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ABSTRACT: Deep infection following endoprosthetic limb reconstruction for sarcoma of the long bones is a devastating complication occurring in 15% of sarcoma patients. Optimizing infection protocols and conducting definitive surgical trials are critical to improving outcomes. In this study, the PARITY (Prophylactic Antibiotic Regimens in Tumor Surgery) investigators aimed to examine surgeon preferences in antibiotic prophylaxis and perceptions about current evidence, as well as to ascertain interest in resolving uncertainty in the evidence with clinical trials. We used a cross-sectional survey to examine current practice in the prescription of prophylactic antibiotics in Musculoskeletal Tumor Surgery. The survey was approved by our institution's Ethics Board and emailed to all Active Members of the Musculoskeletal Tumor Society (MSTS) and Canadian Orthopaedic Oncology Society (CANOOS). Survey answers were collected using an anonymous online survey tool. Of the 96 surgeons who received the questionnaire, 72 responded (75% response rate (% CI: 65.5, 82.5%)). While almost all respondents agreed antibiotic regimens were important in reducing the risk of infection, respondents varied considerably in their choices of antibiotic regimens and dosages. Although 73% (95% CI: 61, 82%) of respondents prescribe a first generation cephalosporin, 25% favor additional coverage with an aminoglycoside and/or Vancomycin. Of those who prescribe a cephalosporin, 33% prescribe a dosage of one gram for all patients and the reminder prescribe up to 2 grams based on body weight. One in three surgeons (95% CI: 25, 48%) believes antibiotics could be discontinued after 24 hours but 40% (95% CI: 30, 53%) continue antibiotics until the suction drain is removed. Given the ongoing uncertainty in evidence to guide best practices, 90% (95% CI: 81, 95%) of respondents agreed that they would change their practice if a large randomized controlled trial showed clear benefit of an antibiotic drug regimen different from what they are currently using. Further support for a clinical trial was observed by an overwhelming surgeon interest (87%; 95% CI: 77, 93%) in participating in a multi-center randomized controlled study. The current lack of guidelines for the prescription of prophylactic antibiotics in Musculoskeletal Tumor Surgery has left Orthopaedic Oncologists with varying opinions and practices. The lack of current evidence and strong surgeon support for participating in a definitive study provides strong rationale for clinical trials.BMC Musculoskeletal Disorders 06/2012; 13:91. · 1.88 Impact Factor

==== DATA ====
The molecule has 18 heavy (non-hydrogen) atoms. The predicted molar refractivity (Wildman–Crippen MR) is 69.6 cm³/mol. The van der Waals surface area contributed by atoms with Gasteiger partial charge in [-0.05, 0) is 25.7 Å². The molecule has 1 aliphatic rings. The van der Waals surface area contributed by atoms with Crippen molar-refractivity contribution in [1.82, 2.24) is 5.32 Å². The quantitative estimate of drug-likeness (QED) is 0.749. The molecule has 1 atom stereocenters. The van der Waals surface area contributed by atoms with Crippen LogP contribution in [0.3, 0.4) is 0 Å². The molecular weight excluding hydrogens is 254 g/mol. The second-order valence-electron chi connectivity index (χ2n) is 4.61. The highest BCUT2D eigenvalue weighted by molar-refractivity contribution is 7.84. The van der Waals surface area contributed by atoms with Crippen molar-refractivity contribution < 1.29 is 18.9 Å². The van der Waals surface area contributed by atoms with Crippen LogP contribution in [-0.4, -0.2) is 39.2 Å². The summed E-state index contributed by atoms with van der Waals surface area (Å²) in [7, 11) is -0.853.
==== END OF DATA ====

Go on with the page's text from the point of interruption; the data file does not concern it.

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ABSTRACT: Septic coxitis is a rare disesase which can be caused by a variety of pathogens. Primary and secondary coxitis can be differentiated depending on the etiology. In the initial stages the diagnosis is difficult but a delay in making the correct diagnosis or delayed therapy can result in fatal consequences for the patient, therefore, therapy should be started even in cases of suspected septic coxitis. Septic coxitis is classified into four stages depending on the arthroscopic findings. The best results are usually achieved by a combination of arthroscopic lavage and antibiotic therapy.Der Unfallchirurg 10/2012; · 0.64 Impact Factor